Can companies make money and improve the communities around them at the same time? According to the theory of conscious capitalism, it’s not only possible, it’s the right thing to do. In today’s business environment, conscious capitalism underscores the idea that companies can be profitable while making a deliberate effort to give back more than they have taken. 

It’s not just about the management team and the shareholders. Rather, it is an inclusive philosophy that shares benefits with customers, partners, the community, the supply chain and the environment. When businesses practice conscious capitalism successfully, all of their stakeholders win. 

The Backstory of Conscious Capitalism

The term was coined and popularized in its namesake book, Conscious Capitalism: Liberating the Heroic Spirit of Business. The 2013 bestseller was written by Whole Foods co-founder and co-CEO, John Mackey, and Rajendra Sisodia, Babson College University professor (formerly of Bentley University). 

Of course, the bottom line will always be important in a capitalist society. After all, profits drive the economy. But conscious capitalism recognizes that there are aspects of social welfare that may be forgotten in a world that places too much emphasis on maximizing profit and earnings.

Capitalism is based on a foundation of entrepreneurship, competitive markets, private property, voluntary exchange, and wage labor, among other concepts. Conscious capitalism is an additional layer, like the cherry on top, recognizing that businesses and the people who run them can do a lot more than line the company coffers.

But that doesn’t mean that conscious capitalism can’t lead to extraordinary success. Consider Whole Foods. Mackey opened his first store, Safer Way, in 1978 in Austin, Texas, from a humble location that mostly sold organic food to the hippie enclave found in the city. By 1980, he and his business partners had opened the first Whole Foods Market. Mackey has been able to create a strong culture by drawing people in who are attracted to the purpose of the business.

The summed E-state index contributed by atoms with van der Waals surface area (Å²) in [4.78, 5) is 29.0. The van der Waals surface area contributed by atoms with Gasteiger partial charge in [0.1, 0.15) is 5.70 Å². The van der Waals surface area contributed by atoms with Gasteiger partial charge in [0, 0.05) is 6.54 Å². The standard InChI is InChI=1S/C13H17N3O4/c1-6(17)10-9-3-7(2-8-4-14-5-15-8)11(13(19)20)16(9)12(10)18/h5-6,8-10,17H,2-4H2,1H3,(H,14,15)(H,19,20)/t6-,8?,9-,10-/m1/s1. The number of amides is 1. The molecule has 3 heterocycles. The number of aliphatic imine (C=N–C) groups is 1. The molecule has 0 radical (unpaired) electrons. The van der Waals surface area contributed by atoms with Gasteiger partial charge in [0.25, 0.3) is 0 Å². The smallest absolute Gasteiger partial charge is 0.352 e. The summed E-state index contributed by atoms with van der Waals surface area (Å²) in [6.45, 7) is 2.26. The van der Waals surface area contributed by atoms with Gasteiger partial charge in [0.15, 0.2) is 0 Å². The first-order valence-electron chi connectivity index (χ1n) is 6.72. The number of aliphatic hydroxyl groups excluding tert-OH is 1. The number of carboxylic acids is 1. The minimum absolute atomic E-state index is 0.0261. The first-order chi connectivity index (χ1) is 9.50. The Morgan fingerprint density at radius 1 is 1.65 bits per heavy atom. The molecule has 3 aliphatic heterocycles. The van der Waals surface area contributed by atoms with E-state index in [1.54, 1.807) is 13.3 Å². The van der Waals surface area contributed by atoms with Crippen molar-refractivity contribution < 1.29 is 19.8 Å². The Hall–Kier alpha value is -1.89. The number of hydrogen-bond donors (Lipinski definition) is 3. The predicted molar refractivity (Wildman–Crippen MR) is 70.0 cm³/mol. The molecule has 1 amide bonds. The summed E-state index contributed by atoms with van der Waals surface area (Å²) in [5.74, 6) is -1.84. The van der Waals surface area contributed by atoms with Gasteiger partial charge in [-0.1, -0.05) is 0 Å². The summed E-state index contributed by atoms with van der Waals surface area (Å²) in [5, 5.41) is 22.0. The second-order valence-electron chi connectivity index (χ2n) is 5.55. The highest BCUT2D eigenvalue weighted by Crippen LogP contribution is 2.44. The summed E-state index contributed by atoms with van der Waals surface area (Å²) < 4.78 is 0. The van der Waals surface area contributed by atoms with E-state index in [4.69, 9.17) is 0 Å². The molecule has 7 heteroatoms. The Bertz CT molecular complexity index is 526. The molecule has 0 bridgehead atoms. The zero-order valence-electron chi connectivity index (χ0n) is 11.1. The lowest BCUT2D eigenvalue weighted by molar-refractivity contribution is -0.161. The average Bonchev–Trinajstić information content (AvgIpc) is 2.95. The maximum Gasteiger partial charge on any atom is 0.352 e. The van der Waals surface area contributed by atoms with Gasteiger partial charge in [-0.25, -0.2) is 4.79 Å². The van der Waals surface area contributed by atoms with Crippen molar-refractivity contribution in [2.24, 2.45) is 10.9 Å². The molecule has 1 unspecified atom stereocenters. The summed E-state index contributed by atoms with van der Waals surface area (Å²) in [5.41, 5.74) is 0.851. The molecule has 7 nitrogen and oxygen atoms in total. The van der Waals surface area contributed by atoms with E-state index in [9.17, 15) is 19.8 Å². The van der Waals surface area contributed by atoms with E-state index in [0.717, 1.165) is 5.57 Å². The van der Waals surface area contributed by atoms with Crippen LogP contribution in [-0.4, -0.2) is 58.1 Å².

Mackey and Sisodia also co-founded the Conscious Capitalism Foundation. In 2020, Mackey went on to co-author another book, Conscious Leadership, with Steve McIntosh and Carter Phipps. In the new book, the authors take a deeper dive into how leaders can be more value-driven. 

Those who espouse the theory of conscious capitalism are champions of a better world. They believe that capitalism can be a force for good, to uplift communities and solve systemic problems. 

Conscious capitalists put their clout behind some pretty ambitious causes, such as the following.

  • Diversity and inclusion: Actively fighting racism and creating access for underrepresented communities.
  • The environment: Deploying sustainable practices and combating climate change.
  • Health and wellness: Prioritizing the physical and mental health of employees and their families.
  • Local communities: Supporting and engaging in the areas in which they live and work.
  • Education: Cultivating next-generation leaders by providing opportunities both on and off the job.
  • Global poverty: Providing equitable access to the wealth made possible through capitalism.
  • Human rights: Protecting the basic rights and freedoms of all, regardless of race, nationality, gender, sexual orientation, language, religion or other status.